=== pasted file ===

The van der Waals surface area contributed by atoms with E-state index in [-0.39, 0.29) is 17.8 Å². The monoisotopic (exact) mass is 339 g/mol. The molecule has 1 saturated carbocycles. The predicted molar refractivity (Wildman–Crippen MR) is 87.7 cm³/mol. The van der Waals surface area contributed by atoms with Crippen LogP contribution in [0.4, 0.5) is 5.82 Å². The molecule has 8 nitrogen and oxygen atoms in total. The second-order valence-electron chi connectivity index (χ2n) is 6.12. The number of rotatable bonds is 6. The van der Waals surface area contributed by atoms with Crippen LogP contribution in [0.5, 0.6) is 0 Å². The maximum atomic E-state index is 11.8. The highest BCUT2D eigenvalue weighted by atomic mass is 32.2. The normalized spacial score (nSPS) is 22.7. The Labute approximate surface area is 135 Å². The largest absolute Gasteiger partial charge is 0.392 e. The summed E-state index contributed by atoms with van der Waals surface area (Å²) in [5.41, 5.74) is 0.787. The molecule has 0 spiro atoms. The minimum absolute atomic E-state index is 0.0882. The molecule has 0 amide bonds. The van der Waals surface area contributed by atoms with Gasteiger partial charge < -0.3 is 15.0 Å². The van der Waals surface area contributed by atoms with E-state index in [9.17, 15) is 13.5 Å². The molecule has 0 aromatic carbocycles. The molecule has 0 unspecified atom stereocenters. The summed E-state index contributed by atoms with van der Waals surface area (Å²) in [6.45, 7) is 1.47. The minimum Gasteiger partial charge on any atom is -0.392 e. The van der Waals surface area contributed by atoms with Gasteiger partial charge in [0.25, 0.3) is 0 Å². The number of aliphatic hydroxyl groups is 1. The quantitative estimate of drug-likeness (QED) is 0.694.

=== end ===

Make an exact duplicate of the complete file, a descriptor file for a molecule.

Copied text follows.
The van der Waals surface area contributed by atoms with E-state index in [-0.39, 0.29) is 17.8 Å². The monoisotopic (exact) mass is 339 g/mol. The molecule has 1 saturated carbocycles. The predicted molar refractivity (Wildman–Crippen MR) is 87.7 cm³/mol. The van der Waals surface area contributed by atoms with Crippen LogP contribution in [0.4, 0.5) is 5.82 Å². The molecule has 8 nitrogen and oxygen atoms in total. The second-order valence-electron chi connectivity index (χ2n) is 6.12. The number of rotatable bonds is 6. The van der Waals surface area contributed by atoms with Crippen LogP contribution in [0.5, 0.6) is 0 Å². The maximum atomic E-state index is 11.8. The highest BCUT2D eigenvalue weighted by atomic mass is 32.2. The normalized spacial score (nSPS) is 22.7. The Labute approximate surface area is 135 Å². The largest absolute Gasteiger partial charge is 0.392 e. The summed E-state index contributed by atoms with van der Waals surface area (Å²) in [5.41, 5.74) is 0.787. The molecule has 0 spiro atoms. The minimum absolute atomic E-state index is 0.0882. The molecule has 0 amide bonds. The van der Waals surface area contributed by atoms with Gasteiger partial charge < -0.3 is 15.0 Å². The van der Waals surface area contributed by atoms with E-state index in [9.17, 15) is 13.5 Å². The molecule has 0 aromatic carbocycles. The molecule has 0 unspecified atom stereocenters. The summed E-state index contributed by atoms with van der Waals surface area (Å²) in [6.45, 7) is 1.47. The minimum Gasteiger partial charge on any atom is -0.392 e. The van der Waals surface area contributed by atoms with Gasteiger partial charge in [0.25, 0.3) is 0 Å². The number of aliphatic hydroxyl groups is 1. The quantitative estimate of drug-likeness (QED) is 0.694.